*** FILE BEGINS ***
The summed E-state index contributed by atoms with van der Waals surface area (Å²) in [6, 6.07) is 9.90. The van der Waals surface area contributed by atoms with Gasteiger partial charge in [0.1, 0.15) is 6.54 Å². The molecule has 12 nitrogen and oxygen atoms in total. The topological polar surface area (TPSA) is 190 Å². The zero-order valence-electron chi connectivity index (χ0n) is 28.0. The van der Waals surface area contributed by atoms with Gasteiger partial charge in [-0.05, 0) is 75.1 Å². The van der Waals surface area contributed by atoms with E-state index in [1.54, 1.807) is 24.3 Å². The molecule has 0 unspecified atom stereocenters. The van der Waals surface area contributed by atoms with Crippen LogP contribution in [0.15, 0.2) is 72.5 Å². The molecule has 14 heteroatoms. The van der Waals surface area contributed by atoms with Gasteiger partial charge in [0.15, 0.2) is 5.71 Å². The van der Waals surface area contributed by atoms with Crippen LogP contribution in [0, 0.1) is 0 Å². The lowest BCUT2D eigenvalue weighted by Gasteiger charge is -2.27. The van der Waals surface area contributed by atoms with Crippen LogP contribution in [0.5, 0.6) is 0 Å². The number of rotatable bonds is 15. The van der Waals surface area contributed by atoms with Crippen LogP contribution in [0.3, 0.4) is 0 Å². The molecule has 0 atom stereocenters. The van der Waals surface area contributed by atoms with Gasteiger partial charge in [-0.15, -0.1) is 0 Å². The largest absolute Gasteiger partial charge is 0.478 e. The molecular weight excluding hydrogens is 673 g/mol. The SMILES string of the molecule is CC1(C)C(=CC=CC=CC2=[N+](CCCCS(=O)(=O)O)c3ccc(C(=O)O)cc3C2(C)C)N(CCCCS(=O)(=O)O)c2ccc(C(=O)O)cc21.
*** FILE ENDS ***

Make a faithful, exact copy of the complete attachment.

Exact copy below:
The summed E-state index contributed by atoms with van der Waals surface area (Å²) in [6, 6.07) is 9.90. The van der Waals surface area contributed by atoms with Gasteiger partial charge in [0.1, 0.15) is 6.54 Å². The molecule has 12 nitrogen and oxygen atoms in total. The topological polar surface area (TPSA) is 190 Å². The zero-order valence-electron chi connectivity index (χ0n) is 28.0. The van der Waals surface area contributed by atoms with Gasteiger partial charge in [-0.05, 0) is 75.1 Å². The van der Waals surface area contributed by atoms with E-state index in [1.54, 1.807) is 24.3 Å². The molecule has 0 unspecified atom stereocenters. The van der Waals surface area contributed by atoms with Crippen LogP contribution in [0.15, 0.2) is 72.5 Å². The molecule has 14 heteroatoms. The van der Waals surface area contributed by atoms with Gasteiger partial charge in [0.15, 0.2) is 5.71 Å². The van der Waals surface area contributed by atoms with Crippen LogP contribution in [0, 0.1) is 0 Å². The lowest BCUT2D eigenvalue weighted by Gasteiger charge is -2.27. The van der Waals surface area contributed by atoms with Crippen LogP contribution in [0.5, 0.6) is 0 Å². The number of rotatable bonds is 15. The van der Waals surface area contributed by atoms with Crippen LogP contribution in [0.3, 0.4) is 0 Å². The molecule has 0 atom stereocenters. The van der Waals surface area contributed by atoms with Gasteiger partial charge in [-0.15, -0.1) is 0 Å². The largest absolute Gasteiger partial charge is 0.478 e. The molecular weight excluding hydrogens is 673 g/mol. The SMILES string of the molecule is CC1(C)C(=CC=CC=CC2=[N+](CCCCS(=O)(=O)O)c3ccc(C(=O)O)cc3C2(C)C)N(CCCCS(=O)(=O)O)c2ccc(C(=O)O)cc21.